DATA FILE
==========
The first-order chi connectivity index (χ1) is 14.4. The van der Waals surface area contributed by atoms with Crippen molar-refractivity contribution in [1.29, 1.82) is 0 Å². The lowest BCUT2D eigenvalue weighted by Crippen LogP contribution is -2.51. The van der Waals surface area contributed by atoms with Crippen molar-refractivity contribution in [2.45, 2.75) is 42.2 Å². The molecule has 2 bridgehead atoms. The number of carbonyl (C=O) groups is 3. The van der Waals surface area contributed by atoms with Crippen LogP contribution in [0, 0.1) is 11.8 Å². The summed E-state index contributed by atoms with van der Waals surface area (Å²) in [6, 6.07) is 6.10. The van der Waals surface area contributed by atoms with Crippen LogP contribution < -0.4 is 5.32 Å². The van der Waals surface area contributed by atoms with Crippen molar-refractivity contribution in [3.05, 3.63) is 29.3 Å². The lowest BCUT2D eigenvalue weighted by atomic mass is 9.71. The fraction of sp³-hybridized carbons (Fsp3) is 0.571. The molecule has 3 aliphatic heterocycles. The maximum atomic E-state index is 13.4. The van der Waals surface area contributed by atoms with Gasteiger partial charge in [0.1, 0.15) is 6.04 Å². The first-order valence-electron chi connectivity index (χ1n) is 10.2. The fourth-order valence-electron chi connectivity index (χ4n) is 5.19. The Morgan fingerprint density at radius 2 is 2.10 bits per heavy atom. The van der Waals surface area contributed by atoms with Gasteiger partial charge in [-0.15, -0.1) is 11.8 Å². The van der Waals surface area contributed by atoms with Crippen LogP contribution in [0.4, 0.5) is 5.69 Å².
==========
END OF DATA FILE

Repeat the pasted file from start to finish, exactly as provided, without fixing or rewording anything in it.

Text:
The first-order chi connectivity index (χ1) is 14.4. The van der Waals surface area contributed by atoms with Crippen molar-refractivity contribution in [1.29, 1.82) is 0 Å². The lowest BCUT2D eigenvalue weighted by Crippen LogP contribution is -2.51. The van der Waals surface area contributed by atoms with Crippen molar-refractivity contribution in [2.45, 2.75) is 42.2 Å². The molecule has 2 bridgehead atoms. The number of carbonyl (C=O) groups is 3. The van der Waals surface area contributed by atoms with Crippen LogP contribution in [0, 0.1) is 11.8 Å². The summed E-state index contributed by atoms with van der Waals surface area (Å²) in [6, 6.07) is 6.10. The van der Waals surface area contributed by atoms with Crippen LogP contribution < -0.4 is 5.32 Å². The van der Waals surface area contributed by atoms with Crippen molar-refractivity contribution in [3.05, 3.63) is 29.3 Å². The lowest BCUT2D eigenvalue weighted by atomic mass is 9.71. The fraction of sp³-hybridized carbons (Fsp3) is 0.571. The molecule has 3 aliphatic heterocycles. The maximum atomic E-state index is 13.4. The van der Waals surface area contributed by atoms with Gasteiger partial charge in [0.1, 0.15) is 6.04 Å². The first-order valence-electron chi connectivity index (χ1n) is 10.2. The fourth-order valence-electron chi connectivity index (χ4n) is 5.19. The Morgan fingerprint density at radius 2 is 2.10 bits per heavy atom. The van der Waals surface area contributed by atoms with Gasteiger partial charge in [-0.15, -0.1) is 11.8 Å². The van der Waals surface area contributed by atoms with Crippen LogP contribution in [0.4, 0.5) is 5.69 Å².